The PVL has no I'm not sure where to pick up the signal...or maybe it doesn't have one...maybe just the collapse of the stator field causes the capacitor to dump to the ignition coil.

It probably wouldn't be too hard to just build a new CDI box that plugs into the PVL wiring. The programming would be pretty simple...lots of math...but not much programming. Using something like:

LOOKUP index ( delay1, delay2, delay3) etc.

Where "index" is a variable calculated from rpm. The LOOKUP command would tell it to pick delay 1 or 2 or 3 etc. The index variable just tells LOOKUP where to jump to in the list to find the right delay value.

The microcontroller could probably handle the rpm sensing too...based on the frequency of the signals it's trying to delay. I'd probably build a timer circut using a 555 IC timer though and have that dump a byte to some inputs on the microcontroller so it could just read the rpm values without having to do the work itself. The BasicStamp doesn't like to do two things at once.

I think I can handle the microcontroller end...what I gotta find is someone REAL heavy in CDI design. I see lots of fancy schematics for CDI out there...but I just need a bare bones design.

I'm trying to avoid having a trigger pickup on the rotor...just another thing to have to mount, wire and adjust.

But....I got a feeling about this...I think our 175's would really like this. I'd love to have my timing at around 30-35 degrees when I'm grunting up a hill at 6000-7000 rpm...and then up to 47 degrees at 11,000 rpm. I bet you'd pick up 2-3 hp in the mid range. The engine just can't like 47 BTDC center when it's lugging WOT at 6,000 rpm.

PS. What's weird is if I had mechanical advance...I could program the microcontroller to move the advance plate based on rpm with a servo motor and write the program in one night. Rube Goldberg would love it.

Edited by - jbranson on Feb 15 2006 03:17:16 AM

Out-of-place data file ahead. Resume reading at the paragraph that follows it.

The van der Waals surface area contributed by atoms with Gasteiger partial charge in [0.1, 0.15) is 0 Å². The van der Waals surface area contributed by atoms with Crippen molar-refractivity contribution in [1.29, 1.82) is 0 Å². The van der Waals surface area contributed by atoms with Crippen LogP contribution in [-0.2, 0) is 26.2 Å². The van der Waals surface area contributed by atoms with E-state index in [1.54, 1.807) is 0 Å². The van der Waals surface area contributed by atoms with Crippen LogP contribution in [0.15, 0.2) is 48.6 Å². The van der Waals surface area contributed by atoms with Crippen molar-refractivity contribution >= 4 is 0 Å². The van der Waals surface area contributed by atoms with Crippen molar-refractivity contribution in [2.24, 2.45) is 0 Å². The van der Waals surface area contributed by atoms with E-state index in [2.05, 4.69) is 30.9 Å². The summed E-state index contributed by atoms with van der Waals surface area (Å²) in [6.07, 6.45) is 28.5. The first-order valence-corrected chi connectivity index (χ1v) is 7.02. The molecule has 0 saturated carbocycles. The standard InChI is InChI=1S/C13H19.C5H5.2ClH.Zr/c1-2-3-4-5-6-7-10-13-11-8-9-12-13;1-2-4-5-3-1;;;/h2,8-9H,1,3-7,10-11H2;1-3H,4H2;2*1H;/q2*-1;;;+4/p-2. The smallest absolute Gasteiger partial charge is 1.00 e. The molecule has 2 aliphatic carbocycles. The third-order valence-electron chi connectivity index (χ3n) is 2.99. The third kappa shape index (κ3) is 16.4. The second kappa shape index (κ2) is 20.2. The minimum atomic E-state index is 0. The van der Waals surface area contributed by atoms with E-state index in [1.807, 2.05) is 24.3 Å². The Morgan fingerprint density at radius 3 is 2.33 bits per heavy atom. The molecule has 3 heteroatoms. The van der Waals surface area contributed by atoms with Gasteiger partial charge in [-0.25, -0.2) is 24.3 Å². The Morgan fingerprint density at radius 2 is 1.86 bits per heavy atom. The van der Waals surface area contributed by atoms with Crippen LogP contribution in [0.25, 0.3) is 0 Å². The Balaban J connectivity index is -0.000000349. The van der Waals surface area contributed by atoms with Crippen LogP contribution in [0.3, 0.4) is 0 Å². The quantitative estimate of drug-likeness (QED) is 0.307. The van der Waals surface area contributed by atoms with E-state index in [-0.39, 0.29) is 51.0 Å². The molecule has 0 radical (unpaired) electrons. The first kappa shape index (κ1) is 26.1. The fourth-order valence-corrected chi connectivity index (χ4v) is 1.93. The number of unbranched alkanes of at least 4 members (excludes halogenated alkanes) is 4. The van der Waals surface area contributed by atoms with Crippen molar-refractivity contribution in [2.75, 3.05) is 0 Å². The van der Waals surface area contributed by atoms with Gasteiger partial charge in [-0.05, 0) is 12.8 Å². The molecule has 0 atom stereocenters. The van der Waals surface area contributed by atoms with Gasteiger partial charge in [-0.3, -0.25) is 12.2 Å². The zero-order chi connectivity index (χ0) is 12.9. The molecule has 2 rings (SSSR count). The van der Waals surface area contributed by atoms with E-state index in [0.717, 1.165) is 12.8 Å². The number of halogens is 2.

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Phase one is complete. I've built and tested a signal generator circut to simulate pulses from a crankshaft.

Uses a very simple circut that includes an integrated circut timer (555) and a few other modifications I made to allow for adjustable frequency, pulse width and signal strength.

Here's a teaser shot of the scope during one of the tests.

More details and pics can be found here:

Any pointers from electronic pros or microcontroller geeks is of course welcome...I'm just burnin my way through this without soaking up as much as I should.
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I'll be stunned if the shit ever works on a bike.

Actually....anything is possible with enough time and effort.

Give me a year or so and I'll have my laptop at the track programming my bike before a race.

Next gadget might be a servo motor that varies intake velocity stack length depending on rpm....kinda like an EXUP valve on the intake instead of the exhaust.

All in the spirit of vintage racing or course.
Just tested a software microcontroller tachometer. Reads accurate up to about 48,000 rpm...based on a 800 hz input from the signal generator.

Now just program it output 1.0-2.0 ms pulses to a servo motor and you have a super quick, stable, accurate servo tach.

Hehe...this is step one to building a rpm sensitive variable intake track....sliding velocity stacks, run by a servo motor like you see in an RC car. Long stacks for low rpm torque...short stacks for high rpm. Don't will be like or similar to a fuckin UFO I saw in 1967!